I figured this would be new for many of us, so I put an example of a week’s study below. I chose the first eight verses of Psalms 119, (A Psalm we are not doing this summer) as most of the Psalms we are studying are pretty short.

OK, below is the Psalm just like you will find it printed in the booklet. Then I put the booklet questions in bold type, with an example of possible answers in italics.

Example: Psalm 119:1-8

Ps 119:1 (NIV2011)  Blessed are those whose ways are blameless, who walk according to the law of the LORD. 2  Blessed are those who keep his statutes and seek him with all their heart— 3  they do no wrong but follow his ways. 4  You have laid down precepts that are to be fully obeyed. 5  Oh, that my ways were steadfast in obeying your decrees! 6  Then I would not be put to shame when I consider all your commands. 7  I will praise you with an upright heart as I learn your righteous laws. 8  I will obey your decrees; do not utterly forsake me.

DAY 01: Observation: Read Psalms 119:1-8 three times. Don’t try to make conclusions or applications yet, just observe the story. Then either

  • Paraphrase it; that is, rewrite it in your own words, or
  • Outline it

So, here is my outline

  1. Blessed Are
    1. Those who are blameless
    1. Those who walk according to God’s laws
    1. Those who keep God’s laws
    1. Those who seek God
      1. They do no wrong
      1. They follow God’s ways
    1. Your ways are known and to be obeyed
  2. If I would be steadfast in obeying your decrees
    1. Then I won’t be put to shame when I read the Bible
    1. Then I will praise you as I learn the Bible
  3. I will obey, don’t give up on me.

OR, if I was going to do a paraphrase instead, this is what it might look like:

I’m blessed when I know God’s word and do it. Therefore, I need to know His word and follow it with all my heart. God took the time to tell me how to live, and I will be blameless if I will just follow it. I must persevere in obeying what I learn so that I don’t embarrass myself when I do these devotions. Thank You, Father, for giving me Your laws. I’m going to do what You asked, I know you won’t give up on me when I mess up.

DAY 02: Observation: Write your observations for each verse. Ask yourself, “What is being said?”

Verse 1: I’m blessed and blameless when I follow God’s word.

Verse 2: I’m blessed when I follow with all my heart–not partly but completely. 

Verse 3: I can’t do anything wrong when I am following God. That’s pretty cool to know.

Verse 4: God’s laws aren’t suggestions.

Verse 5: If I would just follow consistently that would make all the difference in my life.

Verse 6: Gods word should be encouraging not embarrassing.

Verse 7: I will worship as I do these devotions.

Verse 8: I will obey, period. God will be there to help me, even when I mess up.

Day 03: Interpretation: Write the meaning of each verse or section. Ask, “What does this mean? What is being taught?”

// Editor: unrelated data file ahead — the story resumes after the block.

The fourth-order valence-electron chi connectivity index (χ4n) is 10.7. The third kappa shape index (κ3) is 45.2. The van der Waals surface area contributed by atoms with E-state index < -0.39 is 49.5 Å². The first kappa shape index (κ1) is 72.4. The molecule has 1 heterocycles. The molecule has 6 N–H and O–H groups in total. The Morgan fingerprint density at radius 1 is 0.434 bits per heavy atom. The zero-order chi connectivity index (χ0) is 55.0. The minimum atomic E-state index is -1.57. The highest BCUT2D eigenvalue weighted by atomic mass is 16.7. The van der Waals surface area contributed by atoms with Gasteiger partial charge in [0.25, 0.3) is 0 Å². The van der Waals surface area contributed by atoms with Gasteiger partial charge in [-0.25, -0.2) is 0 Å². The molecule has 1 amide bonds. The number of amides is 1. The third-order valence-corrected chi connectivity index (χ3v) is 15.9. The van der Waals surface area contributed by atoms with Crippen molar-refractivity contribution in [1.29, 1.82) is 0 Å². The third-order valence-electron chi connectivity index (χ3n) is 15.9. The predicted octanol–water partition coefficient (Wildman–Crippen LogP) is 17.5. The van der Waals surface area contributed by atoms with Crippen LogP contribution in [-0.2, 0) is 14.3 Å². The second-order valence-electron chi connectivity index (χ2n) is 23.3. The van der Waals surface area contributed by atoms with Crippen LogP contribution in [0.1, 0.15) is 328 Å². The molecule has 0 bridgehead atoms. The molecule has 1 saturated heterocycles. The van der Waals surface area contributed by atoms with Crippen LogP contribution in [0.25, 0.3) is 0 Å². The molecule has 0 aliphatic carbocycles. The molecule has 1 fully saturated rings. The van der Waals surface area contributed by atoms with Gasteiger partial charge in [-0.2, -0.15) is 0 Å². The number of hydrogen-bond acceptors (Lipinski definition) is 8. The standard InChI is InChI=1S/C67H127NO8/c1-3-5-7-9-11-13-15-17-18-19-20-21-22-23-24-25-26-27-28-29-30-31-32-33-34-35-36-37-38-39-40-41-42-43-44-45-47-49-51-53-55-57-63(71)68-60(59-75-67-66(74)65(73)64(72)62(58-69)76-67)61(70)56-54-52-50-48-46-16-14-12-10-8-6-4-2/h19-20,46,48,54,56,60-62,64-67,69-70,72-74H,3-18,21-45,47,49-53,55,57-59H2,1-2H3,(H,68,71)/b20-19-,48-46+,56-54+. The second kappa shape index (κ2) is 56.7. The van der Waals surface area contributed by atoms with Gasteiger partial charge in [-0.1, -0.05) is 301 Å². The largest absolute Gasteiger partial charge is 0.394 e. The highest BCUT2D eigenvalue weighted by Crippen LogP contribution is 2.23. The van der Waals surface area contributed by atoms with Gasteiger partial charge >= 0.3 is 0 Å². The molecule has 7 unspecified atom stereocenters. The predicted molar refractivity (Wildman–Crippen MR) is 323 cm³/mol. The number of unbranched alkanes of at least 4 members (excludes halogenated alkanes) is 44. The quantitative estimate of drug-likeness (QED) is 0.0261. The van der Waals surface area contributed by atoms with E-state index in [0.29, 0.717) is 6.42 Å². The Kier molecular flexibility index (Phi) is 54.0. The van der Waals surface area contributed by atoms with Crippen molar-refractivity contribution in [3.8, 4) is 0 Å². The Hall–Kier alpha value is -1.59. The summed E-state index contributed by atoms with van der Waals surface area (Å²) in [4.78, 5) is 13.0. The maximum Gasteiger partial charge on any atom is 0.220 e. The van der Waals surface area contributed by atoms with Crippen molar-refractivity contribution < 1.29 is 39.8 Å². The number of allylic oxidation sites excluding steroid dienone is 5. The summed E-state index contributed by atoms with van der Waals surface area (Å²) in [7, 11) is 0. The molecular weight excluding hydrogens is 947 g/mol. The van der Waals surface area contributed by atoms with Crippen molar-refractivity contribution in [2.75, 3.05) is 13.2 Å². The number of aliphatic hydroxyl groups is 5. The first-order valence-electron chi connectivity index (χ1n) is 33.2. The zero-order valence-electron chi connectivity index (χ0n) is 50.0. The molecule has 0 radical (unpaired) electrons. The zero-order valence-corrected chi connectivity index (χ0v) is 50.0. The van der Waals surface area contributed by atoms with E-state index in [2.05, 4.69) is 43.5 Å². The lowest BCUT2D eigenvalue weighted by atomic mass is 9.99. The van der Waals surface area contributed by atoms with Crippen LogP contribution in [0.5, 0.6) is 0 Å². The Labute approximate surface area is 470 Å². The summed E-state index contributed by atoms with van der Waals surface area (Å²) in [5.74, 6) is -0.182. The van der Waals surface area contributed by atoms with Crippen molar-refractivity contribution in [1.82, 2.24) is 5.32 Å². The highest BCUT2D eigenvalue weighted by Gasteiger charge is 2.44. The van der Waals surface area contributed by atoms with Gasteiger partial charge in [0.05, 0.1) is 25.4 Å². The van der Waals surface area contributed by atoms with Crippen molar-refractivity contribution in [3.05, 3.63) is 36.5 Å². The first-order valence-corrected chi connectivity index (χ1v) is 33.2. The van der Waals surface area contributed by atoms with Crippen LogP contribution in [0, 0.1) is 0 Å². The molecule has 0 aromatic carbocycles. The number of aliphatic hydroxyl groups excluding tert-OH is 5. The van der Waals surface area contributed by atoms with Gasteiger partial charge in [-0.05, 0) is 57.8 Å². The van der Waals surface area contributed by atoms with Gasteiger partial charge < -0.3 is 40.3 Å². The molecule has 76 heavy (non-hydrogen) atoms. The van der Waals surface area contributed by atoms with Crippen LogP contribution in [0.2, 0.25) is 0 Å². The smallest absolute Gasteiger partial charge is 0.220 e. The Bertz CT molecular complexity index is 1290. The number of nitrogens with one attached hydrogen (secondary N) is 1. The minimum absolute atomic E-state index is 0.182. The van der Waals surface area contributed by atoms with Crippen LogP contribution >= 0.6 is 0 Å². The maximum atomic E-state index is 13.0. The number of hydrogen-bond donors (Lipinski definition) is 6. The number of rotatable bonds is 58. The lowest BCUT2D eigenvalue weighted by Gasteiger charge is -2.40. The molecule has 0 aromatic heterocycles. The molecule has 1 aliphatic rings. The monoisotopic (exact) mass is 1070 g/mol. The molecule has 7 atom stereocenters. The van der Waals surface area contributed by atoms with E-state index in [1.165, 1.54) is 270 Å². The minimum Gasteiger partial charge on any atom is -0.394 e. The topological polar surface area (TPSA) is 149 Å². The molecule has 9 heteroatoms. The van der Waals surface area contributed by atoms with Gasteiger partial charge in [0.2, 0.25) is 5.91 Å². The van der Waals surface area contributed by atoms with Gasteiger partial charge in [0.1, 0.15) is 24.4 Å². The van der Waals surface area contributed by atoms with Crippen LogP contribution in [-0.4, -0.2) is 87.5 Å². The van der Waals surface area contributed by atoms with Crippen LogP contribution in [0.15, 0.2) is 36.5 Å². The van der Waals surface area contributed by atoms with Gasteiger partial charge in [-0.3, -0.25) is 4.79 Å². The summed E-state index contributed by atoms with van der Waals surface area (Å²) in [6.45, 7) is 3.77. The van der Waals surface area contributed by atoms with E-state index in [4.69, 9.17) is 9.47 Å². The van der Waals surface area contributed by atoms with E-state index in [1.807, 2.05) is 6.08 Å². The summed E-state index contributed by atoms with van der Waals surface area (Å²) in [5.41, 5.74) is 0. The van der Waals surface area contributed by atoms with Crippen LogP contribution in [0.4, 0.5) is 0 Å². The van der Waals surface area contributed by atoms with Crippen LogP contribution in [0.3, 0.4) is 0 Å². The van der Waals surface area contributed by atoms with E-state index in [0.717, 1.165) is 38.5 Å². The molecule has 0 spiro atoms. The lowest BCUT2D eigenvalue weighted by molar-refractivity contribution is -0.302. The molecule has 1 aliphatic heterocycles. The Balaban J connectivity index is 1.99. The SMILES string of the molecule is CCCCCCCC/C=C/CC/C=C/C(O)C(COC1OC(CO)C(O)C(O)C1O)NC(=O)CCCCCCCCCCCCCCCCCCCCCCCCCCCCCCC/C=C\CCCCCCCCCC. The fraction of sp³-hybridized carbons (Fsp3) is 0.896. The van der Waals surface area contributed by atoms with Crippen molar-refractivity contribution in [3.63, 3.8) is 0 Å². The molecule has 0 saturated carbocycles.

This is the hardest step for me. I would write something like…

I noticed that in the NLT the word that the NIV translates “blessed” is translated “joyful.” So, I think what is being taught is that those who study God’s word and put it into practice bring joy and blessing into their lives. The blessing doesn’t seem to be material or success, but a clean conscience, of following the Spirit and knowing you are pleasing God. It even brings joyful worship as we obey and as we study. As a result, it is foolish not to know and follow the Word of God.

Day 04: Correlation: Find cross-references for what you think is being taught in this Psalm. Is it taught anywhere else? You can use the little notes or references in the margins of your Bible to help.

The first I thought of was the rest of Psalms 119. Every verse seems to have some emphasis back on the Word of God and how it helps us. I also thought of Proverbs, those verses about God’s wisdom, and Deuteronomy 6 about training our kids in God’s word. Then I cheated and googled “obeying God’s word verses.” A few I found that seemed to really fit were;

  • Dt 28:1 (NIV2011)  If you fully obey the LORD your God and carefully follow all his commands I give you today, the LORD your God will set you high above all the nations on earth.
  • Jn 14:23 (NIV2011)  Jesus replied, “Anyone who loves me will obey my teaching. My Father will love them, and we will come to them and make our home with them.
  • Jas 1:22 (NIV2011)  Do not merely listen to the word, and so deceive yourselves. Do what it says.
  • Ro 12:2 (NIV2011)  Do not conform to the pattern of this world, but be transformed by the renewing of your mind. Then you will be able to test and approve what God’s will is—his good, pleasing and perfect will.

Day 05: Application: Start three sentences with “I will…” You can also try praying the Psalm, it may be easiest to pray your paraphrase.

I prayed my paraphrase. Starting with; Heavenly Father I know I’m blessed when I know Your word and do it. Therefore, I will keep up this study this summer and follow with all my heart…


It may look like a lot but remember this is five days’ worth of study. It really doesn’t take that long. And remember, you only need it to impact you, no one else. This isn’t for a grade; it’s for relationship.